A federal judge in California has enjoined the USCIS’ new fee rule just a little more than a day before petitions and applications had to be postmarked.
Judge Jeffrey S. White’s decision in Immigrant Legal Resource Center v. Wolf was based on a finding that Chad Wolf’s appointment to the position of Acting Secretary of Homeland Security was invalid under the rules of succession and, therefore, the new rule itself was invalid. The Judge also determined that there likely were violations of the Administrative Procedures Act (APA). The rule was “arbitrary and capricious” because, among other things, the Administration failed to explain in detail how it determined that the fee increases were needed and did not adequately consider the impact on applicants – particularly the negative impact on low-income populations, the Judge stated.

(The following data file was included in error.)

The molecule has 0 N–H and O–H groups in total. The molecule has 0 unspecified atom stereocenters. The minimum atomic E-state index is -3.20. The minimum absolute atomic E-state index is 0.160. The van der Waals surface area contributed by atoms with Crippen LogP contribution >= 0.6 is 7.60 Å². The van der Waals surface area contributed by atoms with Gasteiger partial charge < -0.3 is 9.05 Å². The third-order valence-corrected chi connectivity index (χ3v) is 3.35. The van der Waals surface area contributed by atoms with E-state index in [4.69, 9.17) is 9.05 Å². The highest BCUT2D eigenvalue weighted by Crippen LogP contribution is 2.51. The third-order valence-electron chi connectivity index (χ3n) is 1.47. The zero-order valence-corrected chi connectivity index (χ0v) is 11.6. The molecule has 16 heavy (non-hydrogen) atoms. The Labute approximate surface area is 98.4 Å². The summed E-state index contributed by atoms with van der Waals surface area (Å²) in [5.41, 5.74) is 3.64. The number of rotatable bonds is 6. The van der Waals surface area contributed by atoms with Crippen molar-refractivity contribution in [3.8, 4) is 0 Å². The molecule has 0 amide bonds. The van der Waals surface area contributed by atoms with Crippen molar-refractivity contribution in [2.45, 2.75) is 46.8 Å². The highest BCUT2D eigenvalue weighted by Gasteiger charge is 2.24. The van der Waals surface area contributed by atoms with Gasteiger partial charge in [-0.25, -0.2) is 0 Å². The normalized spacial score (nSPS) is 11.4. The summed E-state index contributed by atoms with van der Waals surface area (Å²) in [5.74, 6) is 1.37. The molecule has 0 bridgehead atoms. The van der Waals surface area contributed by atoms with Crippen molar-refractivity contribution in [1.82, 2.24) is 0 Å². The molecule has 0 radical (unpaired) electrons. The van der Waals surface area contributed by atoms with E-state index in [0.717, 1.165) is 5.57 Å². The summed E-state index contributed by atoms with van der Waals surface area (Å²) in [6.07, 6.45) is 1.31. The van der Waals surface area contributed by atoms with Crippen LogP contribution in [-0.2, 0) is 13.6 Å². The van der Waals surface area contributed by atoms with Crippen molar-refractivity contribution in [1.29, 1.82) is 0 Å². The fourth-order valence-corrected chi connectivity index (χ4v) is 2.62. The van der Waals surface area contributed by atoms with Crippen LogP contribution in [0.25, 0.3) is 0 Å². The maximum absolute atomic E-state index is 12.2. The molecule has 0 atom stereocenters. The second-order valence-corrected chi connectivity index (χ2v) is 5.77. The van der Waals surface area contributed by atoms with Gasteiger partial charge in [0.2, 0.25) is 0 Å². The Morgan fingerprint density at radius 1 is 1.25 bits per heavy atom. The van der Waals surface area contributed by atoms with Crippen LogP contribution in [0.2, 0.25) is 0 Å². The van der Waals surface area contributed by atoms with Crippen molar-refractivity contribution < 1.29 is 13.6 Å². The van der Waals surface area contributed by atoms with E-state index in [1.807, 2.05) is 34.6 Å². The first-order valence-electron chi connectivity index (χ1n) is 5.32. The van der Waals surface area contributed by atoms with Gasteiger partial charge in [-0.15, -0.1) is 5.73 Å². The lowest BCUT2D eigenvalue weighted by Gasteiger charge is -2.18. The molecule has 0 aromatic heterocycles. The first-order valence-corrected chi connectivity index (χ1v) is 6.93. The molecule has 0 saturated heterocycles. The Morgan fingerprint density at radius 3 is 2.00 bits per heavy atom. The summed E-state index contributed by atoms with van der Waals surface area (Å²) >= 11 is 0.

While the new fee rule affects and increases fees for many business-related immigration petitions, this case was focused on the increase in naturalization fees, the addition of asylum fees, and the change in fee waivers. Nevertheless, the Judge chose to enjoin the entire rule.
Although Judge White refused the Administration’s immediate request for a stay, he stated that if an appeal is filed, “nothing in this Order shall preclude [the Administration] from filing a motion to stay.” Meanwhile there are two more cases challenging the USCIS fee rule in federal courts in D.C. and Massachusetts.
We await guidance from USCIS and a response from the Administration. We will provide updates as they become available.